NASA recently announced the postponement of its asteroid mission Psyche by a week in order to update the configuration of thrusters on the spacecraft. Originally scheduled for launch on October 5, the mission has now been rescheduled for October 12. This delay will give engineers more time to verify the parameters for the nitrogen cold-gas thrusters that orient the spacecraft.
The thrusters will need to operate at warmer temperatures than previously predicted, necessitating changes to their parameters. It is crucial to operate the thrusters within the specified temperature limits for the long-term health of the units. To ensure everything is in order, engineers will run simulations and make adjustments to flight parameters and procedures.
Unfortunately, this delay reduces the originally planned three-week launch period for Psyche by one week. Additionally, the mission’s cost has increased from just under $1 billion to $1.2 billion due to the postponement. Furthermore, the spacecraft’s arrival at the asteroid has been pushed back from 2026 to 2029.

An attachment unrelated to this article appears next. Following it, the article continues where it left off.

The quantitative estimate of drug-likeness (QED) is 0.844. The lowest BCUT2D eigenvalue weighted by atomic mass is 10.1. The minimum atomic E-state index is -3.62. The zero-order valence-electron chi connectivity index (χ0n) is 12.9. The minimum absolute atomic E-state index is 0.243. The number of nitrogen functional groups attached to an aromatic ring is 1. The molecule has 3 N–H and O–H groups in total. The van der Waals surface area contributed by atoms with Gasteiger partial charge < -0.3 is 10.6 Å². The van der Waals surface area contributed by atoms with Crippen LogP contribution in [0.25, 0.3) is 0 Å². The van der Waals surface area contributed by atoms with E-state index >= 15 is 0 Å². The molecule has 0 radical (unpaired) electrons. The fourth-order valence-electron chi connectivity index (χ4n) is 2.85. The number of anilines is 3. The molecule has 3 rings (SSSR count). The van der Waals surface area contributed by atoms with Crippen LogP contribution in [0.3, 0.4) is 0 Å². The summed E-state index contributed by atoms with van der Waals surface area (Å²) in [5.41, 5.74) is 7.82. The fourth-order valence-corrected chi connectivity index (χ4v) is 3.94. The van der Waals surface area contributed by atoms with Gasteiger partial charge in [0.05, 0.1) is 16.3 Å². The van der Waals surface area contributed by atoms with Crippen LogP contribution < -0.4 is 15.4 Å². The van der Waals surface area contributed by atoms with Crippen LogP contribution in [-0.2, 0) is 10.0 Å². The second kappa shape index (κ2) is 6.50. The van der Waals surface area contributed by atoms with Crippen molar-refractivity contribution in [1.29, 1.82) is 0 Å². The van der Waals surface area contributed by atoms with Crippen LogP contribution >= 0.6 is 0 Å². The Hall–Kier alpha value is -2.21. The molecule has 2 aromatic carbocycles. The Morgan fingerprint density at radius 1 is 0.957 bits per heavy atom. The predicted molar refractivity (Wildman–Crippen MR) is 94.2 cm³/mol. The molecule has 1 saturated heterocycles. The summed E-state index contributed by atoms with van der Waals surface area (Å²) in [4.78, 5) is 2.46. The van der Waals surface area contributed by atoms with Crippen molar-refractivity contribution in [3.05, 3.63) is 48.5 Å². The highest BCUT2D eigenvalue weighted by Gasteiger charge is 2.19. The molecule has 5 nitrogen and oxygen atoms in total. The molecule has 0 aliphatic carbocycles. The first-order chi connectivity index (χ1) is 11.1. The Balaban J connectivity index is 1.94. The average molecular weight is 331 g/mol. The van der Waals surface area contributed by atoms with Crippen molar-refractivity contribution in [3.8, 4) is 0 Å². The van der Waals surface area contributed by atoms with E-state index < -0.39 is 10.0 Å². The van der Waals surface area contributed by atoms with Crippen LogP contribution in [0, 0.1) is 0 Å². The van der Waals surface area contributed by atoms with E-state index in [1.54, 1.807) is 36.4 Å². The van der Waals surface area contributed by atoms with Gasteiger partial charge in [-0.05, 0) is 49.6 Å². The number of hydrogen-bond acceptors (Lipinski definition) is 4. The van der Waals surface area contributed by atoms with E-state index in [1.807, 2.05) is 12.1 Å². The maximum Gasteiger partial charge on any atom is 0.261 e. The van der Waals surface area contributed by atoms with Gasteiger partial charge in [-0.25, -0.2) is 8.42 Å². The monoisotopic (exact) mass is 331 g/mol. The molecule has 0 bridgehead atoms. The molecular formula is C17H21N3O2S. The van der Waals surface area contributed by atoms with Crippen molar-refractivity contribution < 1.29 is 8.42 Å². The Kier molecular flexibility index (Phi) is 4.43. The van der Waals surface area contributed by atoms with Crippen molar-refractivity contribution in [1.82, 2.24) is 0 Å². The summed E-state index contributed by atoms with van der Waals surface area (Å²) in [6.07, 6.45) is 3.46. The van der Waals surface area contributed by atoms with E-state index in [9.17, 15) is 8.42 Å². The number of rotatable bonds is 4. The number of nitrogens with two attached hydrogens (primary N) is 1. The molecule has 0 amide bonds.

Once launched, the spacecraft will spend two years in progressively lower orbits to study the structure and composition of the asteroids. This mission will be the first of its kind to visit a solar system body primarily made of metal, making it a significant scientific endeavor.
Interestingly, despite the potential federal government shutdown in October, the launch of Psyche is currently classified as an “excepted” activity, meaning it will proceed regardless of any funding issues. However, if a government shutdown were to occur, the mission’s funding could still be threatened.
Despite these setbacks, NASA remains committed to carrying out its mission and expanding our knowledge of distant asteroids. The updated configuration of thrusters will ultimately contribute to the success of the Psyche mission and its groundbreaking scientific discoveries.
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